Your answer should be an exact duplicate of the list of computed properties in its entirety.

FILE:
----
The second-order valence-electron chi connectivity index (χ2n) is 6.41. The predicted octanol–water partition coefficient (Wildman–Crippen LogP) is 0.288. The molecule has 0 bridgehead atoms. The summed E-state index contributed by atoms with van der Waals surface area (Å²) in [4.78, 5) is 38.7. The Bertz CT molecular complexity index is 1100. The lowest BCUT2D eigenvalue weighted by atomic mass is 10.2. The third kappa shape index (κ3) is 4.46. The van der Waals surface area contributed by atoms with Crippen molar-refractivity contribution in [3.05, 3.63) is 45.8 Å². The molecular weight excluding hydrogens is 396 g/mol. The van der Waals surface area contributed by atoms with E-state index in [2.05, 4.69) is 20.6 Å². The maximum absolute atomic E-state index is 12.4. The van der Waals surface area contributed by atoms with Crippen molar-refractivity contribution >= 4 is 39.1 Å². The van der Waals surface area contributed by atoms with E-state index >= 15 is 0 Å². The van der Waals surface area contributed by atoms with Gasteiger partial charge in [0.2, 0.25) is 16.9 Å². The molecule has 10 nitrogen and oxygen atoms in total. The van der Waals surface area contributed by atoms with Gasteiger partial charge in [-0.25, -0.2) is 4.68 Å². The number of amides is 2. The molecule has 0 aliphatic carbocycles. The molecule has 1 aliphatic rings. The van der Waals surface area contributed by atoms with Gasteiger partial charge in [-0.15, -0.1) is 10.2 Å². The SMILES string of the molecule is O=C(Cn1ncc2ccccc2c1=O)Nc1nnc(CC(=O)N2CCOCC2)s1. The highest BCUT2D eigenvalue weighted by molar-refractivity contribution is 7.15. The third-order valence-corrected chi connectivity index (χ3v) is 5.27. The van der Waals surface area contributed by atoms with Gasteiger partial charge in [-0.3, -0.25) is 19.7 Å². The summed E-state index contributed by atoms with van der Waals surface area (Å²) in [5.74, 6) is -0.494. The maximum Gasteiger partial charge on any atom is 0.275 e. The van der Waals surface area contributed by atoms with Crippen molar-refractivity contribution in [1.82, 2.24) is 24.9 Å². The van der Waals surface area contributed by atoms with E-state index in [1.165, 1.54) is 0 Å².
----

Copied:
The second-order valence-electron chi connectivity index (χ2n) is 6.41. The predicted octanol–water partition coefficient (Wildman–Crippen LogP) is 0.288. The molecule has 0 bridgehead atoms. The summed E-state index contributed by atoms with van der Waals surface area (Å²) in [4.78, 5) is 38.7. The Bertz CT molecular complexity index is 1100. The lowest BCUT2D eigenvalue weighted by atomic mass is 10.2. The third kappa shape index (κ3) is 4.46. The van der Waals surface area contributed by atoms with Crippen molar-refractivity contribution in [3.05, 3.63) is 45.8 Å². The molecular weight excluding hydrogens is 396 g/mol. The van der Waals surface area contributed by atoms with E-state index in [2.05, 4.69) is 20.6 Å². The maximum absolute atomic E-state index is 12.4. The van der Waals surface area contributed by atoms with Crippen molar-refractivity contribution >= 4 is 39.1 Å². The van der Waals surface area contributed by atoms with E-state index >= 15 is 0 Å². The van der Waals surface area contributed by atoms with Gasteiger partial charge in [0.2, 0.25) is 16.9 Å². The molecule has 10 nitrogen and oxygen atoms in total. The van der Waals surface area contributed by atoms with Gasteiger partial charge in [-0.25, -0.2) is 4.68 Å². The number of amides is 2. The molecule has 0 aliphatic carbocycles. The molecule has 1 aliphatic rings. The van der Waals surface area contributed by atoms with Gasteiger partial charge in [-0.15, -0.1) is 10.2 Å². The SMILES string of the molecule is O=C(Cn1ncc2ccccc2c1=O)Nc1nnc(CC(=O)N2CCOCC2)s1. The highest BCUT2D eigenvalue weighted by molar-refractivity contribution is 7.15. The third-order valence-corrected chi connectivity index (χ3v) is 5.27. The van der Waals surface area contributed by atoms with Gasteiger partial charge in [-0.3, -0.25) is 19.7 Å². The summed E-state index contributed by atoms with van der Waals surface area (Å²) in [5.74, 6) is -0.494. The maximum Gasteiger partial charge on any atom is 0.275 e. The van der Waals surface area contributed by atoms with Crippen molar-refractivity contribution in [1.82, 2.24) is 24.9 Å². The van der Waals surface area contributed by atoms with E-state index in [1.165, 1.54) is 0 Å².